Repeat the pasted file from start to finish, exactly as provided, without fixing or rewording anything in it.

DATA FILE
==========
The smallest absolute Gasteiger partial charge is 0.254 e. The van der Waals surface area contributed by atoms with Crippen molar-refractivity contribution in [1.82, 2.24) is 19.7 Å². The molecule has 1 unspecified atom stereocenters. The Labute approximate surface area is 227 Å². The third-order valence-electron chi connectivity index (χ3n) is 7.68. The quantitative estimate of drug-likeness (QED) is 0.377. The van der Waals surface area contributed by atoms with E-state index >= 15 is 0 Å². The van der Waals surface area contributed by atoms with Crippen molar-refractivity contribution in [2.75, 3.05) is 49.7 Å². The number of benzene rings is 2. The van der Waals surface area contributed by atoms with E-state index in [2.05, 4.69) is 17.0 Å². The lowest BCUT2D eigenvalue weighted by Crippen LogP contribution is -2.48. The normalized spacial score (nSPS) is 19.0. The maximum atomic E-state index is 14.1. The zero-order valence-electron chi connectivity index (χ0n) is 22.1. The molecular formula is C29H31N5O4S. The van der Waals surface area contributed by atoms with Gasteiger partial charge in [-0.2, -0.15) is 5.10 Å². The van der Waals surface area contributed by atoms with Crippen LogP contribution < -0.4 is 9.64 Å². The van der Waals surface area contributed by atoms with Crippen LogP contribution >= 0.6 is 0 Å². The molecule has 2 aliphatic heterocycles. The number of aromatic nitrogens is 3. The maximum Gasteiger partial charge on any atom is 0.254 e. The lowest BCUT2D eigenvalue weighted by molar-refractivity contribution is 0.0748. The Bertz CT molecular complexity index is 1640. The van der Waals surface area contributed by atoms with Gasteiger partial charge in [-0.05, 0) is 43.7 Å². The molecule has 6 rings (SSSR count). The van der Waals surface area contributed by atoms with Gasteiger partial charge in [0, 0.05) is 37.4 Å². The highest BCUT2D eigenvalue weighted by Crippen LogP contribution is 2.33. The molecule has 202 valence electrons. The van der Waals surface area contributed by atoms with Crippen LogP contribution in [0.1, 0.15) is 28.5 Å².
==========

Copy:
The smallest absolute Gasteiger partial charge is 0.254 e. The van der Waals surface area contributed by atoms with Crippen molar-refractivity contribution in [1.82, 2.24) is 19.7 Å². The molecule has 1 unspecified atom stereocenters. The Labute approximate surface area is 227 Å². The third-order valence-electron chi connectivity index (χ3n) is 7.68. The quantitative estimate of drug-likeness (QED) is 0.377. The van der Waals surface area contributed by atoms with E-state index >= 15 is 0 Å². The van der Waals surface area contributed by atoms with Crippen molar-refractivity contribution in [2.75, 3.05) is 49.7 Å². The number of benzene rings is 2. The van der Waals surface area contributed by atoms with E-state index in [2.05, 4.69) is 17.0 Å². The lowest BCUT2D eigenvalue weighted by Crippen LogP contribution is -2.48. The normalized spacial score (nSPS) is 19.0. The maximum atomic E-state index is 14.1. The zero-order valence-electron chi connectivity index (χ0n) is 22.1. The molecular formula is C29H31N5O4S. The van der Waals surface area contributed by atoms with Gasteiger partial charge in [-0.2, -0.15) is 5.10 Å². The van der Waals surface area contributed by atoms with Crippen LogP contribution < -0.4 is 9.64 Å². The van der Waals surface area contributed by atoms with Crippen LogP contribution >= 0.6 is 0 Å². The molecule has 2 aliphatic heterocycles. The number of aromatic nitrogens is 3. The maximum Gasteiger partial charge on any atom is 0.254 e. The lowest BCUT2D eigenvalue weighted by molar-refractivity contribution is 0.0748. The Bertz CT molecular complexity index is 1640. The van der Waals surface area contributed by atoms with Gasteiger partial charge in [-0.05, 0) is 43.7 Å². The molecule has 6 rings (SSSR count). The van der Waals surface area contributed by atoms with Gasteiger partial charge in [0, 0.05) is 37.4 Å². The highest BCUT2D eigenvalue weighted by Crippen LogP contribution is 2.33. The molecule has 202 valence electrons. The van der Waals surface area contributed by atoms with Crippen LogP contribution in [0.1, 0.15) is 28.5 Å².